The Hong Kong Court of First Instance today handed down its judgment in DBS Bank (Hong Kong Limited) v San-Hot HK Industrial Company Limited and Hao Ting. This decision continues the general trend of recent pro-bank Hong Kong and overseas rulings on mis-selling cases.

The claim began with DBS seeking to recover debts owed to it in the sums of HK$92,648,489.83 and JPY23,545,784.77. The debts were due to losses incurred on equity and currency accumulator contracts in San-Hot's account (with the second defendant Madame Hao as San-Hot's owner and guarantor).  It then became an investment mis-selling claim when San-Hot alleged that it purchased the accumulators after misrepresentations by DBS' staff, claiming damages from DBS for losses from those investments and rescission of the equity accumulator contracts.

In short, the Court's main factual and legal conclusions included the following:

  • on a proper interpretation of the legal relationship between DBS and San-Hot, DBS owed no contractual or tortious duties to San-Hot.  In this regard, the Court cited and followed, amongst other non-Hong Kong mis-selling cases, the Hong Kong Court's decision in June 2012 in Kwok Wai Hing Selina v HSBC Private Bank (Suisse) SA (in which Herbert Smith Freehills acted for the successful Defendant bank);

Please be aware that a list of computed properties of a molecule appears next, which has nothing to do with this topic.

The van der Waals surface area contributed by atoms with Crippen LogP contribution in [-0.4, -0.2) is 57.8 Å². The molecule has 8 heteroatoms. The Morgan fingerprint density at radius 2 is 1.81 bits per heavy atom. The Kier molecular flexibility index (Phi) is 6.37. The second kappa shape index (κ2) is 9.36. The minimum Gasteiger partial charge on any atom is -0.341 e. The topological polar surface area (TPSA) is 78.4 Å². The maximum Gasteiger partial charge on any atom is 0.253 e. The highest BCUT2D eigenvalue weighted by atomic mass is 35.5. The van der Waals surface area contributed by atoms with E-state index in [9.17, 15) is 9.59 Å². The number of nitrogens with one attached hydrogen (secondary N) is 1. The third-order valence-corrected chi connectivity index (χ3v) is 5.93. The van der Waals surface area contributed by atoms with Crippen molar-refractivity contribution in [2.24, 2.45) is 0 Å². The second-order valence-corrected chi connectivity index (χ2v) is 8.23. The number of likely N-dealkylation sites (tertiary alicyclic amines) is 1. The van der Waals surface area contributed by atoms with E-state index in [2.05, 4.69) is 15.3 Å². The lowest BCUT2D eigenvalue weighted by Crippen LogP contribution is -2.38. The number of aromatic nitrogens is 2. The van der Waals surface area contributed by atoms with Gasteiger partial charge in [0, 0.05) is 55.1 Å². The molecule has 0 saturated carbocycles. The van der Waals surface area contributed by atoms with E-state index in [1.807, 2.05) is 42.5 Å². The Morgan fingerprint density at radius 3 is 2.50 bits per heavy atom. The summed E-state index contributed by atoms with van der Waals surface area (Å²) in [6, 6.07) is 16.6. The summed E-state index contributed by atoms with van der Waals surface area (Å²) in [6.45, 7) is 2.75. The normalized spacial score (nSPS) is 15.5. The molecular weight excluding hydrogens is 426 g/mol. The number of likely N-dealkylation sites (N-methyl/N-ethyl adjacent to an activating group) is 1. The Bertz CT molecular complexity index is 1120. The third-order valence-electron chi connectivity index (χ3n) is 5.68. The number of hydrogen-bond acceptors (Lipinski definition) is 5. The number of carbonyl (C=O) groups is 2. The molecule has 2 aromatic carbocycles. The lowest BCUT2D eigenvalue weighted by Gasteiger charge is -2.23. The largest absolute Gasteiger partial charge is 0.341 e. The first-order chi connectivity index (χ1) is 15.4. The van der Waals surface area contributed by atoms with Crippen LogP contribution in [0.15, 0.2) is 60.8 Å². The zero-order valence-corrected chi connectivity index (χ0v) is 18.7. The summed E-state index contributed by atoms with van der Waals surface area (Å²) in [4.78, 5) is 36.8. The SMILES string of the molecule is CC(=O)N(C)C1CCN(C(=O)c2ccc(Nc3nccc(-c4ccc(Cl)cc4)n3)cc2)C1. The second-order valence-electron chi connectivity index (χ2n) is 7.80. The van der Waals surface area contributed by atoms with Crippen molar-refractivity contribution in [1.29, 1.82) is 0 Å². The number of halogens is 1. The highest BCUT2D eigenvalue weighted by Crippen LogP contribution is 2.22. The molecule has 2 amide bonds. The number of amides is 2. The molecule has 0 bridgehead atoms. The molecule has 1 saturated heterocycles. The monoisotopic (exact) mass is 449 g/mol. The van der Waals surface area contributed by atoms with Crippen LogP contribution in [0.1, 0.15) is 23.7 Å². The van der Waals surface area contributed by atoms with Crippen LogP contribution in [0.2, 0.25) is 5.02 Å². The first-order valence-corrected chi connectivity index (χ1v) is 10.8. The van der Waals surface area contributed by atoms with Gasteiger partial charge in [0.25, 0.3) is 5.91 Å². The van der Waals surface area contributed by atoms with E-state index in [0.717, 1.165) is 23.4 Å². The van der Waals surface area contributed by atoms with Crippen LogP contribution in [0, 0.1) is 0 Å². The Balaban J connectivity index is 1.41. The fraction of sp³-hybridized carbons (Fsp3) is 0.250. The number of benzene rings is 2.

• even though the DBS's agreement with San-Hot contained a clause which made its relationship subject to applicable laws and regulations in Hong Kong, the Code of Conduct for Persons Licensed by or Registered with the Securities and Futures Commission has no force of law and  is relevant only in proceedings under the Securities and Futures Ordinance;
  • the allegations of mis-selling were unfounded, as Madame Hao was a sophisticated businesswoman, for whom accumulator contracts were not unsuitable;
  • if Madame Hao "had not been so greedy, she could also have accepted DBS's repeated suggestions of disposing of the accumulated shares to lock-in her profits and improve her cash flow. She did not have to stretch her credit line to its limit." 

As a result, the Court held that San-Hot was liable to pay the debts it owed to DBS as claimed.